Friday, June 05, 2009
The race for the Democratic gubernatorial nomination, if you haven’t been following, is coming down to the wire, with Creigh Deeds gaining momentum, if the Washington Post and other pollsters are to be believed. (In an odd turn, I was called by some pollster asking if I would be voting for Terry McAuliffe, Creigh Deeds, or Jim Moran. I am guessing that is not a good sign for Jim's brother Brian Moran who is actually running for governor.)
I don’t know of any independent poll in the Democratic primary race in the 47th House of Delegates seat. I was called by the campaigns themselves to give my opinion on those running.
Alan Howze’s, Adam Parkhomenko’s and Miles Grant’s campaigns have conducted “ID calls” or surveys rather than polls.
Polls are much more scientific and ask about age, ethnicity, income and other factors that allow the results to be filtered, their campaigns said. Both Andres Tobar and Pat Hope said they did not conduct polls.
Those that conducted the calls are not giving up the numbers.
Joe Lestingi, Alan Howze’s campaign manager, said that they conducted an ID call, which only asks if voters have decided but does not focus on who has been chosen. It allows the campaign to target undecided voters, he said. Adam Parkhomenko’s campaign said they had conducted an ID call, as well.
Miles Grant emailed back yesterday that a survey he conducted over the Memorial Day weekend did not really generate a whole lot of information, given that it was a holiday weekend. Again, it was not a poll since it did not rise to the level of scientific accuracy.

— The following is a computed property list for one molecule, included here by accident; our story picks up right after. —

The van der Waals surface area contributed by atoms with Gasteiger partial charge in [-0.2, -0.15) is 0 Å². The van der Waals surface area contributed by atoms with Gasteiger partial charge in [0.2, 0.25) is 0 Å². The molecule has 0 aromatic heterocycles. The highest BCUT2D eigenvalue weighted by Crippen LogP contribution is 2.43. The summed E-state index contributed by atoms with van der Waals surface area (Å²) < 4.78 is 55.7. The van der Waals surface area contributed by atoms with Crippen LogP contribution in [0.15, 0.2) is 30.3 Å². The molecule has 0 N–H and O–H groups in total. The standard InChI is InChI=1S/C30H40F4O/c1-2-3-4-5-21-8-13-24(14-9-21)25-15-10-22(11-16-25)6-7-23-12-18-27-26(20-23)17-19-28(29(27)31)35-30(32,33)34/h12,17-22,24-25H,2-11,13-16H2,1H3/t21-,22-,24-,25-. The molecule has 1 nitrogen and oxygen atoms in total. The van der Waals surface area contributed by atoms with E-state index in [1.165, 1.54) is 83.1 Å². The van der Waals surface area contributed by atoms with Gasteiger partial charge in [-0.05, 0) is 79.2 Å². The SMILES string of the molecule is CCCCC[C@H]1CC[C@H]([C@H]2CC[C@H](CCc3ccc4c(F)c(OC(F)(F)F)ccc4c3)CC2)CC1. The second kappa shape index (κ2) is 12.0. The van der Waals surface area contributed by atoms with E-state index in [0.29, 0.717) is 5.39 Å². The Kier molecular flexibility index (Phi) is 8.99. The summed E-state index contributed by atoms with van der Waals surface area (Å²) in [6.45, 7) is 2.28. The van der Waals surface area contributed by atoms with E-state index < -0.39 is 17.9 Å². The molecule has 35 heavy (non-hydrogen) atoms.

The survey included only four questions covering a couple topics such as people’s attitudes toward coal-powered electricity, gay marriage and, finally, which of the five candidates the person planned to vote for.
“We got so few responses, I honestly don't even know what the final numbers ended up being -- the only broad takeaways I remember were…that the few responders we got were very supportive of a ban on new coal-fired power plants and full marriage rights for all,” Mr. Grant wrote in an email.
The Alan Howze campaign was not going to tell what they found in their ID call. “I’m not telling you that. It’s like giving away the game plan,” Mr. Lestingi said, adding, “We’re confident.”
Informal discussions with people in- and outside of the campaigns don’t point to a clear winner either, from what I can tell.
“I can tell you this,” Mr. Tobar wrote in an email, “most people are still undecided.”
The primary is held this Tuesday June 9. Voting takes place in your normal voting location:
He’s an honest broker. The stuff on his web site and in his materials that he said he has done in Buckingham, he has done. I’ve seen it.
It might sound like a small step to create the Buckingham Community Civic Association; it might sound as though all he had to do was to get a hundred signatures and he was done. But that’s wrong.
In 2002, about a year before the BCCA was formed, Emanuel Vouvakis tried to start the civic association, and he failed. That September, Mr. Vouvakis held a special meeting to debate the merits of a civic association, and no one showed up. No organizers from the different vested groups attended. When he saw the conflict brewing, Mr. Vouvakis decided the best plan was to draft the by-laws and then rally people to them.
It was Pat Hope, as part of that group, who said at the time exactly what the problem was: the group wanting the association--homeowners mostly--had not gotten buy-in from the renter organizations in the neighborhood first. He told me, when I edited the Buckingham Independent News, that his group needed to work with tenant groups and assure them that their needs would not be “swept under the rug.” There were deep divisions that Pat had to work through, so the process took about a year.